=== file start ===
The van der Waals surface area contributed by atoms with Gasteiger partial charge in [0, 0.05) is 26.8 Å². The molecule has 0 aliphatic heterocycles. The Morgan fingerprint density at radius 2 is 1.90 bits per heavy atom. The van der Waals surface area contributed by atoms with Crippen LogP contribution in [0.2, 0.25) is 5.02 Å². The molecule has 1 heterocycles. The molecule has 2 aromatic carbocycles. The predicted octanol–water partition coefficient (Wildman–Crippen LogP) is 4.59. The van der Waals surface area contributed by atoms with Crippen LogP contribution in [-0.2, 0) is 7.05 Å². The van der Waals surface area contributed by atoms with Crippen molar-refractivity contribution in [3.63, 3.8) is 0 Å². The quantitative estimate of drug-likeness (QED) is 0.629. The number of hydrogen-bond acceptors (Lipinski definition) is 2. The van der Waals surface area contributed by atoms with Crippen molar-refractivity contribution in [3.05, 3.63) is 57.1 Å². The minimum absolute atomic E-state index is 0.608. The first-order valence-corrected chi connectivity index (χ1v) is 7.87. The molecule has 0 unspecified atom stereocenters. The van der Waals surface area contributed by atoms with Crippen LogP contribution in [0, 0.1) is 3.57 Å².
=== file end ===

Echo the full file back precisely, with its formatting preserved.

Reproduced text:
The van der Waals surface area contributed by atoms with Gasteiger partial charge in [0, 0.05) is 26.8 Å². The molecule has 0 aliphatic heterocycles. The Morgan fingerprint density at radius 2 is 1.90 bits per heavy atom. The van der Waals surface area contributed by atoms with Crippen LogP contribution in [0.2, 0.25) is 5.02 Å². The molecule has 1 heterocycles. The molecule has 2 aromatic carbocycles. The predicted octanol–water partition coefficient (Wildman–Crippen LogP) is 4.59. The van der Waals surface area contributed by atoms with Crippen LogP contribution in [-0.2, 0) is 7.05 Å². The van der Waals surface area contributed by atoms with Crippen molar-refractivity contribution in [3.63, 3.8) is 0 Å². The quantitative estimate of drug-likeness (QED) is 0.629. The number of hydrogen-bond acceptors (Lipinski definition) is 2. The van der Waals surface area contributed by atoms with Crippen molar-refractivity contribution in [3.05, 3.63) is 57.1 Å². The minimum absolute atomic E-state index is 0.608. The first-order valence-corrected chi connectivity index (χ1v) is 7.87. The molecule has 0 unspecified atom stereocenters. The van der Waals surface area contributed by atoms with Crippen LogP contribution in [0, 0.1) is 3.57 Å².